We’re not fish biologists, but we’re pretty sure that a salmon is still
a salmon even if grew up in a hatchery rather than a river.
Which is not to say all salmon, or their cousins the steelhead, are equal.
Fortunately, the Ninth Circuit Court of Appeals understands these distinctions.
A three-judge panel ruled last week that the federal government can
continue to use hatchery-raised salmon to augment their wild (meaning
Kids are committing fewer crimes in Baker County.
That’s the good news.
The bad news is that one of the factors officials credit for the
decline in juvenile crime — the city police department’s school
resource officer, who works at Baker High School and Baker Middle
School — might not have a job after June 30.
That’s because the Baker School District, which pays about 65 percent
of SRO Shannin Zednik’s annual salary and benefits of about $77,000,
needs to slash its spending.
We expect Oregon’s congressional delegation to bicker occasionally.
But we figured there was universal agreement among them about the federal county payments program.
We are so naive.
County payments, which Oregon Sen. Ron Wyden helped create in 2000,
are supposed to help counties, including Baker, that lost hundreds of
thousands of dollars yearly when the amount of logging on federal land
plummeted starting in the early 1990s.
So Oregon congressman Peter DeFazio thinks random checks of airline passengers’ carry-on bags are “really stupid.”
Well, we’ll take really stupid over a hijacking every time.
Fortunately, we haven’t had one of those in this country for 7ﬁ years.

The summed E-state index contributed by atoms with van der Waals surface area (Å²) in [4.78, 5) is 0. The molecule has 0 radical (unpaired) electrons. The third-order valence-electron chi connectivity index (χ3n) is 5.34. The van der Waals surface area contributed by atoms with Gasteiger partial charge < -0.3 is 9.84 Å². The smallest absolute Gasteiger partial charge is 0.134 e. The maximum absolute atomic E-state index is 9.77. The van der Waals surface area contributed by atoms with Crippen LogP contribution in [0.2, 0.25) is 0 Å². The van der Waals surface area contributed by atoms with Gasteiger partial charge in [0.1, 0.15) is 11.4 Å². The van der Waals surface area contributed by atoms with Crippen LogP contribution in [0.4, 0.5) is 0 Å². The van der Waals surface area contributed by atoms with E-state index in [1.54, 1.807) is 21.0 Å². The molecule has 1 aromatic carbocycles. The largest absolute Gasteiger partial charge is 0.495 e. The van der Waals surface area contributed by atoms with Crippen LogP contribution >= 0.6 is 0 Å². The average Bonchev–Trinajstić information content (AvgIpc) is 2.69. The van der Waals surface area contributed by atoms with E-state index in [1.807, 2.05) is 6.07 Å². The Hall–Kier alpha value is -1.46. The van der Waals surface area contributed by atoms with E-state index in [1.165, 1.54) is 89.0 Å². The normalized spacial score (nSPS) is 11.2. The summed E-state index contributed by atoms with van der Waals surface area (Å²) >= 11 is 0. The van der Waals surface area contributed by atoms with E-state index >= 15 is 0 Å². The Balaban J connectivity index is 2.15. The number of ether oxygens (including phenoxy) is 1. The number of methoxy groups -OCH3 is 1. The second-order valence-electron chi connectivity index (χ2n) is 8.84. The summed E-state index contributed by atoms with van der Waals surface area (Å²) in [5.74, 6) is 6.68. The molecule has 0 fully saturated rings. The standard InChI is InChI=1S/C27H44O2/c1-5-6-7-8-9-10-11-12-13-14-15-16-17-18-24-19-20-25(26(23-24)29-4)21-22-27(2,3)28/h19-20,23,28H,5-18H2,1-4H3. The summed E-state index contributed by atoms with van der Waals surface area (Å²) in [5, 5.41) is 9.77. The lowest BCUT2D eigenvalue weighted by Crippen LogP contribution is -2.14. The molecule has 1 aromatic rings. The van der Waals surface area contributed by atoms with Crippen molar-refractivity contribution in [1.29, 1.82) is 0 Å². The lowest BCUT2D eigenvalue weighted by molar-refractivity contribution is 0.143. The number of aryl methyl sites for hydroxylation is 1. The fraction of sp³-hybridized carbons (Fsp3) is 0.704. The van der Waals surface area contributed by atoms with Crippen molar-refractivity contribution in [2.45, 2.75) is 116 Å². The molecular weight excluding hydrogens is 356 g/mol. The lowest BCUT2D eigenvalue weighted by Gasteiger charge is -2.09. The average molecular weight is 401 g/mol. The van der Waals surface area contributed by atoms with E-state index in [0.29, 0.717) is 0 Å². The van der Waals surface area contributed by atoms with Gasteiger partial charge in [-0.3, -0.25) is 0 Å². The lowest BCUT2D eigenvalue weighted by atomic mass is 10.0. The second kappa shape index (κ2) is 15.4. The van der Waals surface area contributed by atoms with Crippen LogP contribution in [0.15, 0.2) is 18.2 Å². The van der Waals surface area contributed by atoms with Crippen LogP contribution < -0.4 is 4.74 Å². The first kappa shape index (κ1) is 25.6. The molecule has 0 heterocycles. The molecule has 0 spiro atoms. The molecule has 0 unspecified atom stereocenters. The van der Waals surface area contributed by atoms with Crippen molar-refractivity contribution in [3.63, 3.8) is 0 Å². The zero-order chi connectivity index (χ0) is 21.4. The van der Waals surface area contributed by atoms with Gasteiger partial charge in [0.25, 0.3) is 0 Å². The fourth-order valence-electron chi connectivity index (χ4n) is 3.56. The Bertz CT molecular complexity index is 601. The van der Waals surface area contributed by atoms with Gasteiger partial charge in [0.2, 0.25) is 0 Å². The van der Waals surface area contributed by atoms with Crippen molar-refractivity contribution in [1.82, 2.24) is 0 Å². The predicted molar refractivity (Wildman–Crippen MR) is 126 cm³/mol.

The interesting thing here is that DeFazio, a 12-term Democrat from
Springfield whose district covers most of Oregon’s southwest quarter,
told the (Eugene) Register-Guard newspaper that he considers himself an
expert on airport security.
There’s scarcely a better way for the Oregon Legislature to scare
farmers and ranchers than to debate bills that mention water rights.
People in the ag business pay particular attention to such legislation.
Their scrutiny isn’t prompted by paranoia, either.
It’s awfully hard, after all, to run a farm or ranch without an ample supply of water.
For most producers in Baker County some of that water — most of it, in many cases — comes from rivers and streams.
Jobs are scarce in most places these days, but Baker County soon will have four pretty good ones available.
All are with the county’s road department.
In a confluence of retirements rare for the sheer durations
involved, four road department workers either have retired, or intend
to do so by May 28.
Quite a lot has changed since 1964, even if you don’t account for the Beatles, the moon landing and the Internet.
Yet after four and a half decades, by one measure not so much as a
tree has fallen nor a patch of sagebrush been scorched in Baker County.
This oversight is to be rectified finally.
The measure in question is how the Oregon Department of Forestry
defines which private lands in Baker County are forested and which are
Even while they fret about the state having too little money, some
Oregon legislators envision a time when the state will have more than
That’s optimism, we suppose.
But this is not the proper time for lawmakers to propose a bill that
would ensure Oregon residents and businesses would keep less of the
money they earn once the economy rebounds.
The legislation is Senate Joint Resolution 29. It was introduced last week.
The bill’s target is Oregon’s famous income tax “kicker” refund system.
The recession has spurred state lawmakers to new levels of creativity in their quest for money.
Among the more shortsighted of the ideas is Senate Bill 440.
The bill would overturn a 2003 state law that mandates that
government agencies spend at least 70 percent of money they collect
from lodging taxes to promote tourism.
SB 440 would allow cities and counties to spend lodging taxes any way they see fit.
That’s appropriate for, say, property taxes.
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